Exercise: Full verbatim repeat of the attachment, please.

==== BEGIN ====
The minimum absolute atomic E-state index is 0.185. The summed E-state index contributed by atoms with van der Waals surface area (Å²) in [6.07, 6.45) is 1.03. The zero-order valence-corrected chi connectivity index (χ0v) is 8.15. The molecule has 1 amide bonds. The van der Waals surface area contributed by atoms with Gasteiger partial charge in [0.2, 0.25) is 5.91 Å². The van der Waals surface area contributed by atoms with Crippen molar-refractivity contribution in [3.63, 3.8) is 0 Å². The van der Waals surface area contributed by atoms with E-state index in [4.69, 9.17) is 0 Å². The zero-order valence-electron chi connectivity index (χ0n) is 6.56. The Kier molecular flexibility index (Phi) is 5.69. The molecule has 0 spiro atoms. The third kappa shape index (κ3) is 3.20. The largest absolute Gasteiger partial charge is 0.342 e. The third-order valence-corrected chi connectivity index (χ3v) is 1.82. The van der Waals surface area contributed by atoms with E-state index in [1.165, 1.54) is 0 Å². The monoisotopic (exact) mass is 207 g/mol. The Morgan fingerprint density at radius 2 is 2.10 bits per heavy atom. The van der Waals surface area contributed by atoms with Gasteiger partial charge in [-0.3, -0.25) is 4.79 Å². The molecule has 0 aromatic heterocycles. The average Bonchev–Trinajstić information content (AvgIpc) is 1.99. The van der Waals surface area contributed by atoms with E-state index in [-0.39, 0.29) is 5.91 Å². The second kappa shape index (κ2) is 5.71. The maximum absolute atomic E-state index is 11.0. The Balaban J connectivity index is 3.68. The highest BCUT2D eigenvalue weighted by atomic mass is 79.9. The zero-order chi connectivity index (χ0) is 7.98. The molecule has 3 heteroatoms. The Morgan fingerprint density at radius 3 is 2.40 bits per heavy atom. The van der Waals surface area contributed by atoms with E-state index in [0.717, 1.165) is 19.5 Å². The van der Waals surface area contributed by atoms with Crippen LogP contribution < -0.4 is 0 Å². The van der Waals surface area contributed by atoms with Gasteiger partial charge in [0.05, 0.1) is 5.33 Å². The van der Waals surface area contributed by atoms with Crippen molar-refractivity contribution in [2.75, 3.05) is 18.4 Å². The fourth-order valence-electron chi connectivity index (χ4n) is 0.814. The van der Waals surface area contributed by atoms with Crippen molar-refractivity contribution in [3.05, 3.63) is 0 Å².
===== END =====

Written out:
The minimum absolute atomic E-state index is 0.185. The summed E-state index contributed by atoms with van der Waals surface area (Å²) in [6.07, 6.45) is 1.03. The zero-order valence-corrected chi connectivity index (χ0v) is 8.15. The molecule has 1 amide bonds. The van der Waals surface area contributed by atoms with Gasteiger partial charge in [0.2, 0.25) is 5.91 Å². The van der Waals surface area contributed by atoms with Crippen molar-refractivity contribution in [3.63, 3.8) is 0 Å². The van der Waals surface area contributed by atoms with E-state index in [4.69, 9.17) is 0 Å². The zero-order valence-electron chi connectivity index (χ0n) is 6.56. The Kier molecular flexibility index (Phi) is 5.69. The molecule has 0 spiro atoms. The third kappa shape index (κ3) is 3.20. The largest absolute Gasteiger partial charge is 0.342 e. The third-order valence-corrected chi connectivity index (χ3v) is 1.82. The van der Waals surface area contributed by atoms with E-state index in [1.165, 1.54) is 0 Å². The monoisotopic (exact) mass is 207 g/mol. The Morgan fingerprint density at radius 2 is 2.10 bits per heavy atom. The van der Waals surface area contributed by atoms with Gasteiger partial charge in [-0.3, -0.25) is 4.79 Å². The molecule has 0 aromatic heterocycles. The average Bonchev–Trinajstić information content (AvgIpc) is 1.99. The van der Waals surface area contributed by atoms with E-state index in [-0.39, 0.29) is 5.91 Å². The second kappa shape index (κ2) is 5.71. The maximum absolute atomic E-state index is 11.0. The Balaban J connectivity index is 3.68. The highest BCUT2D eigenvalue weighted by atomic mass is 79.9. The zero-order chi connectivity index (χ0) is 7.98. The molecule has 3 heteroatoms. The Morgan fingerprint density at radius 3 is 2.40 bits per heavy atom. The van der Waals surface area contributed by atoms with E-state index in [0.717, 1.165) is 19.5 Å². The van der Waals surface area contributed by atoms with Crippen LogP contribution < -0.4 is 0 Å². The van der Waals surface area contributed by atoms with Gasteiger partial charge in [0.05, 0.1) is 5.33 Å². The van der Waals surface area contributed by atoms with Crippen molar-refractivity contribution in [2.75, 3.05) is 18.4 Å². The fourth-order valence-electron chi connectivity index (χ4n) is 0.814. The van der Waals surface area contributed by atoms with Crippen molar-refractivity contribution in [3.05, 3.63) is 0 Å².